John Black, an assistant professor of Computer Science at the University of Colorado, shared a similar opinion.
"Many times these laws say they have to comply and they can't disclose their compliance," Black said.
However, the companies are talking about it, not simply saying "no comment." Apple, Facebook and Paltalk even specifically said they had never heard of PRISM.
Rumold said that could be a technicality.
"Apple might have had no idea of the government's code name for the program, which was PRISM," Rumold said. "What Apple didn't say is that, 'We have never given the NSA access to our data.'"
Google, on the other hand, said there was no back door to its servers.
"Back door at Google might have one meaning, but what they didn't say is they aren't giving the NSA widespread access to data, which they could potentially say if they had not received an order and given the NSA access to their data," Rumold said.
Black echoed a similar thought about the wording "direct access" and the "back door" phrase.
"They seem consistently careful in saying we don't give back-door access to the government servers," Black said. "That's not the same thing as saying the government has no way to access any of our data."
Black suggested that maybe the NSA doesn't have far-reaching or direct access to the servers, but the companies don't deny that the government can get information through some sort of shared servers when they have a court order.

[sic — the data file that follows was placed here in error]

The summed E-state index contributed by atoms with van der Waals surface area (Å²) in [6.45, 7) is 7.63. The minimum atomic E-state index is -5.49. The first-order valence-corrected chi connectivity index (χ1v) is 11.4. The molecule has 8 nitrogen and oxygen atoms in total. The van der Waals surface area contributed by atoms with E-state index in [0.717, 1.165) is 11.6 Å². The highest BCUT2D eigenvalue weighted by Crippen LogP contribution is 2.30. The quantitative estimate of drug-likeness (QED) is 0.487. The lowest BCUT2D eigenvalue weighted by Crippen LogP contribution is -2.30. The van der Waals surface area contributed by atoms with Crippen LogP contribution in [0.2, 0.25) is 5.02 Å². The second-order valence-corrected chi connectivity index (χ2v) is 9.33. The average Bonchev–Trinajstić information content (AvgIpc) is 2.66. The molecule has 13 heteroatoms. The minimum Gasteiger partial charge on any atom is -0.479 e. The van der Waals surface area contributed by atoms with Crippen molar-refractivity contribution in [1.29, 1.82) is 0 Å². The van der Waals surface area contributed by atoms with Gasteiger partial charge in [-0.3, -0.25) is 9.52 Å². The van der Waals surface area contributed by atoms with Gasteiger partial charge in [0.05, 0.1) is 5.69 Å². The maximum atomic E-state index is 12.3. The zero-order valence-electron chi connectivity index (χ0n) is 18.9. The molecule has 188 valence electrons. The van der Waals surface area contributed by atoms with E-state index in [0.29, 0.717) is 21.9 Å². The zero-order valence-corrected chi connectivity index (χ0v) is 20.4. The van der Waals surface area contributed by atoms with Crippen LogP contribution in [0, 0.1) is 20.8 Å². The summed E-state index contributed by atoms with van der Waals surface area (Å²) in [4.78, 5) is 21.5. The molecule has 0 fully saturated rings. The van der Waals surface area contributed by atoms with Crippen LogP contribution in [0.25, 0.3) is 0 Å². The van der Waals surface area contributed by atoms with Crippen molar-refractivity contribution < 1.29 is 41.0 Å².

Marc Ambinder, author of "Deep State: Inside the Government Secrecy Industry," told ABC News something similar.
PRISM is, in part, a software system that allows the government to sift through large amounts of data in different formats, he said. When the Internet companies came on board, as the leaked document showed, it required them to make their data compatible with the system.
That doesn't mean all data coming from, say, Apple or Google would be readable through the PRISM system. It just means that when a court order was granted, there was a system already in existence that allowed the government to intake and immediately use the data Apple or Google provided in compliance with a FISA court order.
James R. Clapper, the director of national intelligence, said in a written statement that the Post report and another on phone surveillance by The Guardian contained "numerous inaccuracies," and that the data collection only targeted non-Americans outside the United States.
President Obama today stressed that members of Congress repeatedly have been informed of the programs.
"The programs that have been discussed over the last couple days in the press are secret in the sense that they're classified, but they're not secret in the sense that when it comes to telephone calls, every member of Congress has been briefed on this program," he said.
Still, both Black and Rumold said it was highly unlikely that the technology companies wouldn't have been informed of the programs.
"Google is probably the biggest collection of information on Earth. It would be shocking to me that the NSA wasn't attempting with all its power to get access to Google," Rumold said. "Google might have very well fought a valiant and difficult fight to keep the NSA away from it, but there is only so much it can do as an American company if you get a valid United States court order."
And that's where Google CEO Page makes the point about making these programs more transparent.
"Finally, this episode confirms what we have long believed -- there needs to be a more transparent approach," he said in the blog post released Friday. "Google has worked hard, within the confines of the current laws, to be open about the data requests we receive."
ABC News' Abby Phillip contributed to this report.